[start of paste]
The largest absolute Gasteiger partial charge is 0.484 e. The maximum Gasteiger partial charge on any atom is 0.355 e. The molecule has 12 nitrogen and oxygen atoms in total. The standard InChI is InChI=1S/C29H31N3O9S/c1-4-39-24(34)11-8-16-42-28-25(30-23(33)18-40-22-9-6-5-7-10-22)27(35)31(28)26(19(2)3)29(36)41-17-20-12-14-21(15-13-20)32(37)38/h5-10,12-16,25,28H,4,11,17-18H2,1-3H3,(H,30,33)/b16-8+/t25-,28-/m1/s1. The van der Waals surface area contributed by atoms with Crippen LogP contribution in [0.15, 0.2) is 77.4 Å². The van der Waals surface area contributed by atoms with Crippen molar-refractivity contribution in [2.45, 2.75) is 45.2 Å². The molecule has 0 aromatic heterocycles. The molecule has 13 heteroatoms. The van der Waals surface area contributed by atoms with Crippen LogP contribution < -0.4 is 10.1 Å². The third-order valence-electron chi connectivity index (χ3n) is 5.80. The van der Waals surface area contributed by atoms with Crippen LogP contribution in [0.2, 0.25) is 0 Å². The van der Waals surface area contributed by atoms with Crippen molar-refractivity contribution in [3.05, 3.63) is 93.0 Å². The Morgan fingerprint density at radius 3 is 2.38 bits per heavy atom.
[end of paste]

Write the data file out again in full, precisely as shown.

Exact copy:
The largest absolute Gasteiger partial charge is 0.484 e. The maximum Gasteiger partial charge on any atom is 0.355 e. The molecule has 12 nitrogen and oxygen atoms in total. The standard InChI is InChI=1S/C29H31N3O9S/c1-4-39-24(34)11-8-16-42-28-25(30-23(33)18-40-22-9-6-5-7-10-22)27(35)31(28)26(19(2)3)29(36)41-17-20-12-14-21(15-13-20)32(37)38/h5-10,12-16,25,28H,4,11,17-18H2,1-3H3,(H,30,33)/b16-8+/t25-,28-/m1/s1. The van der Waals surface area contributed by atoms with Crippen LogP contribution in [0.15, 0.2) is 77.4 Å². The van der Waals surface area contributed by atoms with Crippen molar-refractivity contribution in [2.45, 2.75) is 45.2 Å². The molecule has 0 aromatic heterocycles. The molecule has 13 heteroatoms. The van der Waals surface area contributed by atoms with Crippen LogP contribution < -0.4 is 10.1 Å². The third-order valence-electron chi connectivity index (χ3n) is 5.80. The van der Waals surface area contributed by atoms with Crippen LogP contribution in [0.2, 0.25) is 0 Å². The van der Waals surface area contributed by atoms with Crippen molar-refractivity contribution in [3.05, 3.63) is 93.0 Å². The Morgan fingerprint density at radius 3 is 2.38 bits per heavy atom.